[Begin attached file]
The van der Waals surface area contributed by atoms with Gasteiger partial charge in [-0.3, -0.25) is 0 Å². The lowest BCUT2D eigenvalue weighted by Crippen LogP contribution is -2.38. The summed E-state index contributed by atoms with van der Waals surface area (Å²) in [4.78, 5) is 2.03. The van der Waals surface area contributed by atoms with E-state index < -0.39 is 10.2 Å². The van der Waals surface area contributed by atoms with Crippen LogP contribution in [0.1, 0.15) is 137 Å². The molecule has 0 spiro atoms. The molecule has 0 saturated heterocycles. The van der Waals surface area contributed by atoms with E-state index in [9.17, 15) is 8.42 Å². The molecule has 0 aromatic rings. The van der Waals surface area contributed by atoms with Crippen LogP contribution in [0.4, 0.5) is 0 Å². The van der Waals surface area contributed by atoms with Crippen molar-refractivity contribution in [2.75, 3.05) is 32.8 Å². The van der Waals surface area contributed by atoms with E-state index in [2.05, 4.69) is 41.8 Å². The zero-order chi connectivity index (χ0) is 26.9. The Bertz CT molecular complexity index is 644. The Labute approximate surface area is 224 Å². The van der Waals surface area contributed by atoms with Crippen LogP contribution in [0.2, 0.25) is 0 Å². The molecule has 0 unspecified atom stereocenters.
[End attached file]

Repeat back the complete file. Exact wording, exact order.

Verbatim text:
The van der Waals surface area contributed by atoms with Gasteiger partial charge in [-0.3, -0.25) is 0 Å². The lowest BCUT2D eigenvalue weighted by Crippen LogP contribution is -2.38. The summed E-state index contributed by atoms with van der Waals surface area (Å²) in [4.78, 5) is 2.03. The van der Waals surface area contributed by atoms with E-state index < -0.39 is 10.2 Å². The van der Waals surface area contributed by atoms with Crippen LogP contribution in [0.1, 0.15) is 137 Å². The molecule has 0 spiro atoms. The molecule has 0 saturated heterocycles. The van der Waals surface area contributed by atoms with E-state index in [9.17, 15) is 8.42 Å². The molecule has 0 aromatic rings. The van der Waals surface area contributed by atoms with Crippen LogP contribution in [0.4, 0.5) is 0 Å². The van der Waals surface area contributed by atoms with Crippen molar-refractivity contribution in [2.75, 3.05) is 32.8 Å². The van der Waals surface area contributed by atoms with E-state index in [2.05, 4.69) is 41.8 Å². The zero-order chi connectivity index (χ0) is 26.9. The Bertz CT molecular complexity index is 644. The Labute approximate surface area is 224 Å². The van der Waals surface area contributed by atoms with Crippen LogP contribution in [0.2, 0.25) is 0 Å². The molecule has 0 unspecified atom stereocenters.